Luxe Redux

Wong Kar Wai revisits his own 'Ashes of Time'

The original 1994 version of Ashes of Time is probably the least well known of Hong Kong master Wong Kar Wai’s nine feature films. There are numerous reasons for this: its batshit, inscrutable narrative; its lack of a proper theatrical release in the U.S.; and the need for a definitive DVD release being at the top of the list.

That should change with the release of Ashes of Time Redux, which debuted at the Cannes Film Festival earlier this year and opens for a brief run at the Mariemont Theatre this week. While Wong’s restored version does little to clear up its elliptical narrative — the film is inspired by a popular martial-arts novel that centers on a pair of desolation-ridden mercenaries — its rapturous, color-saturated images more than make up for any cognitive dissonance.

Shunned by mainstream Asian audiences because of its disregard for martial-arts conventions, Ashes of Time instead uses its gorgeous, star-studded cast (Leslie Cheung, Maggie Cheung, Carina Lau, Brigitte Lin and both Tony Leungs) to explore Wong’s pet themes of memory and romantic longing, while at the same time taking his now obvious formal gifts to new heights.

CityBeat discussed the film’s restoration with Wong at the Toronto Film Festival in September. And, yes, he wore his trademark aviator sunglasses while sitting on a couch at the Sutton Place Hotel.

CityBeat: Why did you want to revisit Ashes of Time?
Wong Kar Wai: Well, there’s a practical reason: The studio declared bankruptcy and we didn’t have the original print. We had to retrieve the photo materials from other sources, and we noticed that a lot of stuff is not in very good shape. Some of the sounds and images were missing, so we decided to restore the film. We had to look for prints from overseas distributors and go to Chinatown theaters to find some of the stuff. When we had all these things together we realized it’s not going to be a simple restoration. We had to work out solutions. But you also have to stop yourself from going to far. I didn’t want to look at it the way I would do it now; I just wanted it to look the way is supposed to look (originally).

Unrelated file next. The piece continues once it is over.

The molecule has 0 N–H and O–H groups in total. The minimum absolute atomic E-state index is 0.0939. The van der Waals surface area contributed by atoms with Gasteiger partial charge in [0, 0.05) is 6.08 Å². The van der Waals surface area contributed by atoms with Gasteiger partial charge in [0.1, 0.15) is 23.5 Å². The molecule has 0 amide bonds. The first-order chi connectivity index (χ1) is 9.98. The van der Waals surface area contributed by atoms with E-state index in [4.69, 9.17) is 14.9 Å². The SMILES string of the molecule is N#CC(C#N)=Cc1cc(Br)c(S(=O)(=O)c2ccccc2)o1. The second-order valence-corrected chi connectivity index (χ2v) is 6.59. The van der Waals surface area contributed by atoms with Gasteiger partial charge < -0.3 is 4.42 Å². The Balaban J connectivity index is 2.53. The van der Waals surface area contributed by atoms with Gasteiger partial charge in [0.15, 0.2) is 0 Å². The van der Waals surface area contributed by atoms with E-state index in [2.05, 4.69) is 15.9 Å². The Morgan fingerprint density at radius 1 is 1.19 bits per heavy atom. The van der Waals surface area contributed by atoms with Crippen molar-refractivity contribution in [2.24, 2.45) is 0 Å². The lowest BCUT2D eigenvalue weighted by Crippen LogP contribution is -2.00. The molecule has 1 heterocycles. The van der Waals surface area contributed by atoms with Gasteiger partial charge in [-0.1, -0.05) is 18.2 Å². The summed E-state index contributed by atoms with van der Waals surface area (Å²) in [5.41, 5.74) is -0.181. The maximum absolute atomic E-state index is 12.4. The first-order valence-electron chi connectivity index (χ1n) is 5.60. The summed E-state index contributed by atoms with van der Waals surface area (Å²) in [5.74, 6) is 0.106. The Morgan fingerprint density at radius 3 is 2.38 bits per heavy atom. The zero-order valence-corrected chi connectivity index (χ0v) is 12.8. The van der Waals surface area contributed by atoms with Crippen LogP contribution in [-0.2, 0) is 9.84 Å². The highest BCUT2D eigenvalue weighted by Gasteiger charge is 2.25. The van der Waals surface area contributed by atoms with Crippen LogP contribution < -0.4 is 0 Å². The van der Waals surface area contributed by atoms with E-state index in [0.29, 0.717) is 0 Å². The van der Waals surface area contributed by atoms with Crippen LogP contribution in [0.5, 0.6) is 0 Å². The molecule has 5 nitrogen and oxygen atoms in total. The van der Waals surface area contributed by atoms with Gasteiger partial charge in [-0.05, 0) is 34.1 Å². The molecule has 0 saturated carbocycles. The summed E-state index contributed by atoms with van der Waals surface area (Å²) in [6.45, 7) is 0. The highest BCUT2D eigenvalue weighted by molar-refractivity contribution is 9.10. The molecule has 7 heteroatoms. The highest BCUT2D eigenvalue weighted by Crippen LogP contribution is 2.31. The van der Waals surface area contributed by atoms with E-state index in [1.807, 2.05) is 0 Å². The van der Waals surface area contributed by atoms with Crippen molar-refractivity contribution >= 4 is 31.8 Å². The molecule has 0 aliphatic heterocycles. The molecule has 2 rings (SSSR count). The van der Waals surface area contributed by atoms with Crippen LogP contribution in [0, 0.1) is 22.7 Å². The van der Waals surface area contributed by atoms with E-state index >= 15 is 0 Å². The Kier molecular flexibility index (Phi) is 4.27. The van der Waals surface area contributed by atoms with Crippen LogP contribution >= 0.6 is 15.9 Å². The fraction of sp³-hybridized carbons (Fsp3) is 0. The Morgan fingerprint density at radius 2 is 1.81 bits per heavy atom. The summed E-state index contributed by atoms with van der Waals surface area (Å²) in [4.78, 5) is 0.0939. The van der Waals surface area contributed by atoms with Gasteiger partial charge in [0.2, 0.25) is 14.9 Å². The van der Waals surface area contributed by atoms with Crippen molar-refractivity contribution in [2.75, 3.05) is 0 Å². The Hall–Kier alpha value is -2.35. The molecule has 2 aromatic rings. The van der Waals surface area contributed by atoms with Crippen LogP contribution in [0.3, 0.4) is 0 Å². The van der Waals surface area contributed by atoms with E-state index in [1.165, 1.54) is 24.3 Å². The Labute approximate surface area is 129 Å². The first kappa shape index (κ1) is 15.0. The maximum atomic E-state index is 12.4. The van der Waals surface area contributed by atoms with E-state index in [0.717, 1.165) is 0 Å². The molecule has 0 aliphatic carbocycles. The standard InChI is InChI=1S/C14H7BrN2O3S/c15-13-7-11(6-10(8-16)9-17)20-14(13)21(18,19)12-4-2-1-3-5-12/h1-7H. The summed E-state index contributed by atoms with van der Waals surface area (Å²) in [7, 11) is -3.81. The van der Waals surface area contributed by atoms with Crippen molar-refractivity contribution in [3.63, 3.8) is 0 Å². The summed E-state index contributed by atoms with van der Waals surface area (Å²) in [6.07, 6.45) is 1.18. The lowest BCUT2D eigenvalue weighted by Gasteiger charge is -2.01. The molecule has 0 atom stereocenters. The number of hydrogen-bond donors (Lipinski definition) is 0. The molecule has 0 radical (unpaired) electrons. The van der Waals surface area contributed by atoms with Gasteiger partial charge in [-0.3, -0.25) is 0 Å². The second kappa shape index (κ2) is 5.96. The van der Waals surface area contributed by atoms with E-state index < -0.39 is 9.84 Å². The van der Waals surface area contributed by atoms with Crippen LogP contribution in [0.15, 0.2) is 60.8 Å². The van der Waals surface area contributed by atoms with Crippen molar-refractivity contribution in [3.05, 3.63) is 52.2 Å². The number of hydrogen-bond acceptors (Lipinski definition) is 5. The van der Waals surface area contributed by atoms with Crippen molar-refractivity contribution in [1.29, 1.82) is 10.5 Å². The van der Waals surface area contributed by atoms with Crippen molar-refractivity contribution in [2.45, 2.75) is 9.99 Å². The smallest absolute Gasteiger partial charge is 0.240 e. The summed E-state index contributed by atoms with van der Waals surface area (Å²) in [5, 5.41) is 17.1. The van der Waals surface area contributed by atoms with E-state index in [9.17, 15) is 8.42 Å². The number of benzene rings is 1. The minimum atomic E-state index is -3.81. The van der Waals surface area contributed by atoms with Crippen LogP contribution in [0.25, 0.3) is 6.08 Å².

CB: Why did you decide to make it a prequel instead a straight adaptation of the book?
WKW: You have to understand that this novel is very popular (in China). It’s the second-best seller behind Mao Zedong’s Little Red Book. This novel has been made into different film versions in the 1950s and ’60s, so you don’t have much space (to make it your own). And I’m always surprised and curious by these two characters. They are the two best characters in the novel, but they are already 70 years old. So I tried to imagine what made them into these characters. What happened to them in their younger days? In that case we had a different angle to look at the story. Do you see?

CB: Yes. It allows you much more creative freedom. The action sequences are quite different than a typical martial-arts film. Why did you use this abstract, expressionistic style?
WKW: It was very controversial (in Asia) when it came out in ’94. Chris (Doyle), my DP (director of photography), he always says, “Action is a bitch.” Because when you are shooting standard martial arts movies you have these action choreographers who want to be precise with all these techniques. But I just wanted to do something different. Even though it’s action, it’s still about emotions. I shot it that way because I just wanted to convey different feelings. I used a lot of slow motion because I wanted to show the heaviness.